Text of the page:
Trump names Mike Pence to lead US coronavirus response

President plays down threat to US of widespread outbreak, saying risk ‘very low’

US president Donald Trump gestures at  vice-president Mike Pence after speaking at a news conference on the Covid-19 coronavirus at the White House on Wednesday. Photograph:   Andrew Caballero-Reynolds/AFP via Getty Images

US president Donald Trump gestures at vice-president Mike Pence after speaking at a news conference on the Covid-19 coronavirus at the White House on Wednesday. Photograph: Andrew Caballero-Reynolds/AFP via Getty Images

 

President Donald Trump on Wednesday named vice-president Mike Pence to co-ordinate the US government’s response to the coronavirus, even as he repeatedly played down the danger to the United States of a widespread domestic outbreak.

Mr Trump’s announcement, at a White House news conference, followed mounting bipartisan criticism that the administration’s response has been sluggish and came after two days of contradictory messages about the virus, which has infected more than 81,000 people globally, killing nearly 3,000.

The announcement also came on a day when the US Centers for Disease Control and Prevention reported a person with no known risk factors had been infected in northern California.

“The risk to the American people remains very low,” Mr Trump said, flanked by top health officials from several government agencies. “We have the greatest experts, really in the world, right here.”

The president said he would accept whatever amount of money congressional Democrats wanted to give for the virus response, adding, “We’re ready to adapt and we’re ready to do whatever we have to as the disease spreads, if it spreads.”

“We’ll spend whatever is appropriate,” he said.

Several top healthcare experts at the news conference echoed Mr Trump’s optimism but also offered a more sober assessment of the future risks. Dr Anne Schuchat, principal deputy director of the CDC, warned Americans that there would be more infections.

“Our aggressive containment strategy here in the United States has been working and is responsible for the low levels of cases that we have so far. However, we do expect more cases,” she said as Mr Trump stood behind her. “The trajectory of what we’re looking at over the weeks and months ahead is very uncertain.”

About a half-hour later, Mr Trump contradicted Dr Schuchat’s assessment, telling reporters that “I don’t think it’s inevitable.” He left the door open to travel restrictions beyond China, to other hard-hit countries such as South Korea and Italy, and said his early decision to stop flights from China had held the virus at bay.

But the CDC confirmed minutes later that a new infection in California was contracted by a person who did not appear to have travelled to countries hard hit by the virus or been exposed to a known coronavirus patient. That raised the prospect that the virus was spreading through unknown means.

Health experts have questioned the CDC’s decision to limit testing for the virus to people who have travelled in China or have come into contact with someone who has. Other countries are testing more broadly for the coronavirus among people from countries where outbreaks have been growing, including Italy, Iran and South Korea.

‘Very little problem’

“We’re testing everybody that we need to test,” Mr Trump insisted, “and we’re finding very little problem, very little problem.”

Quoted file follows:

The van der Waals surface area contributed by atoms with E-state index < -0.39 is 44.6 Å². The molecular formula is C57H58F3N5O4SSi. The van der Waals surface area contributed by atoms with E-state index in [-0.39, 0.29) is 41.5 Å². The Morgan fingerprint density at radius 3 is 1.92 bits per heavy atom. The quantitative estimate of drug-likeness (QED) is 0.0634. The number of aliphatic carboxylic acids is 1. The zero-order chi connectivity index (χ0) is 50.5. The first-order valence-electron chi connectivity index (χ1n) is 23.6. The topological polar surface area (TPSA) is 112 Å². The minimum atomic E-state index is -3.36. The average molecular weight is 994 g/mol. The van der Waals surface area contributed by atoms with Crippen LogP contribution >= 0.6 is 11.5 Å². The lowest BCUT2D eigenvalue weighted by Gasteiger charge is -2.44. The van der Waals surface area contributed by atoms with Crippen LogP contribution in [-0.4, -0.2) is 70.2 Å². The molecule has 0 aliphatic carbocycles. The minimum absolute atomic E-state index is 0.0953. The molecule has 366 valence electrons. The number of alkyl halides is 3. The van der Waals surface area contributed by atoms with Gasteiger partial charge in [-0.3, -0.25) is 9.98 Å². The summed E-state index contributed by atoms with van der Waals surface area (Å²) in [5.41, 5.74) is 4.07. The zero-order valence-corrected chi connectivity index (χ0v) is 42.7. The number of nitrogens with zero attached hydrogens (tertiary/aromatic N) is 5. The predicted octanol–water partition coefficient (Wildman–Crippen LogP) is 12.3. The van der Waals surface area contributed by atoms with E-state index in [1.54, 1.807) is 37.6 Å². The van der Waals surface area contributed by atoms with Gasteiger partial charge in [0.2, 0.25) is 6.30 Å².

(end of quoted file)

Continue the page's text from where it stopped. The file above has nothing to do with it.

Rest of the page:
Earlier in the day, Mr Trump had accused journalists of making the situation “look as bad as possible” even as government health experts warned that the coronavirus threat in the United States is only beginning.

Without offering any details on transmission, Alex Azar, the health and human services secretary, confirmed the new case on Wednesday afternoon, bringing to 60 the total number of infections that have been counted in the United States. Mr Azar said that health officials were still figuring out how the new person became infected.

The politics of coronavirus shifted drastically on Tuesday when Dr Nancy Messonnier, director of the CDC’s National Center for Immunization and Respiratory Diseases, told reporters that “it’s not so much of a question of if this will happen anymore but rather more of a question of exactly when this will happen”.

She said that hospitals and schools should begin preparing for an outbreak, and that she had even spoken to her own family about “significant disruption of our lives”.

Mr Trump sought on Wednesday to counter that message with a much less dire one, holding up a Johns Hopkins University study that he said showed the United States as the most prepared country in the world to confront a virus. He said he was “amazed” that tens of thousands of people died from the flu each year, contrasting that number with the several dozen currently infected with coronavirus.

“We’re very, very ready for this, for anything, whether it’s going to be a breakout of larger proportions or whether or not we’re, you know, we’re at that very low level,” Mr Trump said.

The president, who is a well-known germaphobe, urged Americans to be vigilant about covering their coughs and washing their hands, and he told the story of a man who recently came up to him and hugged him. “I said, ‘Are you well?’ He says, ‘No,’” Mr Trump said. “He said, ‘I have the worst fever, and the worst flu.’ He’s hugging and kissing me. I said, ‘Excuse me,’ I went and started washing my hands.”

Mr Trump has been reluctant to give in to what he considers an “alarmist” view about the virus, an administration official said. The president has repeatedly said that, like the flu, the new coronavirus will dissipate with warmer, more humid weather, even though officials have warned him that relatively little is known about the virus, and it may not behave as others do. – New York Times